What is CMMC (Cybersecurity Maturity Model Certification)?
The Cybersecurity Maturity Model Certification (CMMC) is the latest verification method put in place by the Department of Defense (DoD). This certification is the Department's first attempt to set clear requirements for contractors when it comes to cybersecurity. The ultimate goal of the CMMC is to implement an appropriate level of cybersecurity across the supply chain of the defense industrial base (DIB). The DIB supply chain includes more than 300,000 companies, all of which are responsible for protecting unclassified information (CUI) under the CMMC.
The US DoD recognizes that information security is a foundational requirement for the Defense Industrial Base (DIB) supply chain. As such, the US DoD is committed to developing and requiring a consolidated Cybersecurity standard to identify required security practices and controls through the DoD Acquisition process beginning in late 2020.
CMMC will define 5 levels of cybersecurity readiness, which all US DoD contracts will invoke on the DIB supply chain. It is estimated that over 300,000 DIB contractors will be affected throughout the 3 to 5 year roll-out, with most requiring a Level 1 through Level 3 certification.
CMMC have launched a 'Path to an Accreditation Ecosystem' timeline - download it here.
Helps you with
- US DoD Contract Compliance (FAR 52.204-21 & DFARS 252-204-7012)
- Required to Obtain/Renew DoD Contracts
- FCI and CUI Management
- DIB Supply Chain Trust & Integrity
- Cybersecurity Processes and Practices
- Alignment to ISO 27001 Annex A Controls
More about the CMMC standard:
The various levels of CMMC include increasing levels of practices focused on the handling of Federal Contract Information (FCI) and Controlled Unclassified Information (CUI). These levels are based on the sensitivity of the information to be protected and the associated range of threats that may be encountered. The processes and practices come from various existing cybersecurity standards and frameworks including ISO 27001, NIST 800-171, and others.
Level 1 – Basic Cyber Hygiene (Performed) – 17 practices
Level 2 – Intermediate Cyber Hygiene (Documented) – 72 practices
Level 3 – Good Cyber Hygiene (Managed) – 130 practices
Level 4 – Proactive Cyber Hygiene (Reviewed & Improved) – 156 practices
Level 5 – Advanced Cyber Hygiene (Optimized) – 171 practices
As with other cybersecurity standards, CMMC is organized in to domains:
|Access Control||Asset Management||Audit & Accountability||Awareness & Training||Configuration Management|
|Identification & Authentication||Incident Response||Maintenance||Media Protection||Personnel Security|
|Physical Protection||Recovery||Risk Management||Security Assessment||Situational Awareness|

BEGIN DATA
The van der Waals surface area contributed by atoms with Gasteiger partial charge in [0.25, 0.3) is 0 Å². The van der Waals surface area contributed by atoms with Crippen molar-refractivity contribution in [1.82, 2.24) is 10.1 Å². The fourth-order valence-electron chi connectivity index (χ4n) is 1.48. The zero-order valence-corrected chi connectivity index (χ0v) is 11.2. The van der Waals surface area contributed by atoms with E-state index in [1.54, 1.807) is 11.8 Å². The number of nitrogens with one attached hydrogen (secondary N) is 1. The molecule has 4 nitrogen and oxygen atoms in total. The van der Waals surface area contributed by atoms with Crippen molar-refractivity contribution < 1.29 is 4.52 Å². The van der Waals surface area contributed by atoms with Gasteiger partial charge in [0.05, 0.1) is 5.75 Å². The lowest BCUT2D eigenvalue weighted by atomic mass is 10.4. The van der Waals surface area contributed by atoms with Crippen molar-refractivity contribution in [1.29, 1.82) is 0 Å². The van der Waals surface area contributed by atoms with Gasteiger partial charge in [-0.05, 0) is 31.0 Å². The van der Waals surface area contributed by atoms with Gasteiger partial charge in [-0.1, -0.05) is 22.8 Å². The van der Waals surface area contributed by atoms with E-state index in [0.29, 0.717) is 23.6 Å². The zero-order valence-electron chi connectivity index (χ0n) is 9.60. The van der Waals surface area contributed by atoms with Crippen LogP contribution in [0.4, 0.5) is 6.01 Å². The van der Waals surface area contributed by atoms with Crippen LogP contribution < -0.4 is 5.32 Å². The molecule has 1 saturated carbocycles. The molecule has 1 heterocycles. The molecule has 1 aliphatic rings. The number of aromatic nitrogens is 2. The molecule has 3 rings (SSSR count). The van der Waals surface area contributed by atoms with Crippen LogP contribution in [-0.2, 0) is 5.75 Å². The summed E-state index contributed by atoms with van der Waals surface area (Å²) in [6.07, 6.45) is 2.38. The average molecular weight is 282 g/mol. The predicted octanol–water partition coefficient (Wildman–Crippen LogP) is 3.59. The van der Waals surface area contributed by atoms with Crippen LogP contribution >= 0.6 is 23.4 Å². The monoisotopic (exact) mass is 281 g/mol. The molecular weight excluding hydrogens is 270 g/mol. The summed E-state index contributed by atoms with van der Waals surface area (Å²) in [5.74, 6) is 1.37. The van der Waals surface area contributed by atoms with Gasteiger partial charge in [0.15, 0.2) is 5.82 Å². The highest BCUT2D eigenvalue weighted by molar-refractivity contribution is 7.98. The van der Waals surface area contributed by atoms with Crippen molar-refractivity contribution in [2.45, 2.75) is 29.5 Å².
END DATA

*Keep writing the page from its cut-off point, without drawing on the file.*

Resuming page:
|System & Communications Protection||System & Information Integrity|
What are the benefits of certification to the standard?
Meet DoD Contract Eligibility: CMMC Levels will be specified on US DoD contracts; Contracting organizations will need to have the applicable CMMC certification prior to contract award. Organizations without CMMC certification may be disqualified from contracts requiring certified suppliers.
Meet Flow-down Requirements: CMMC requirements will apply to all DIB contractors throughout the supply chain. Prime contractors will be required to flow-down cybersecurity requirements included in CMMC. Most DIB subcontractors will need to achieve Level 1 or Level 3 certification depending upon the type and nature of information flowed down from the prime.
Improve Security Posture: The cybersecurity practices defined within CMMC have been carefully selected from globally-recognized best practices from both the private and public sector. In short, these practices will provide clarity on how organizations of all sizes and shapes can improve their cybersecurity posture via the concise and well-defined requirements.
“Allowable Costs”: CMMC certification costs have been deemed allowable, reimbursable costs under the FAR rules as reasonable and allocable to the requiring contract. As such, organizations may be able to build-in costs associated with certification, thus subsidizing their over-arching security posture improvements.
Confidence in a “Trust, But Verify” Methodology: Unlike existing NIST compliance, CMMC will require 3rd Party verification of controls, allowing an organization’s customers to have a great sense of security and providing great value throughout the supply chain. As CMMC flows through the supply chain, all parties will eventually have a common understanding and assurance of where organizations stand in relation to information (and thus supply chain) security.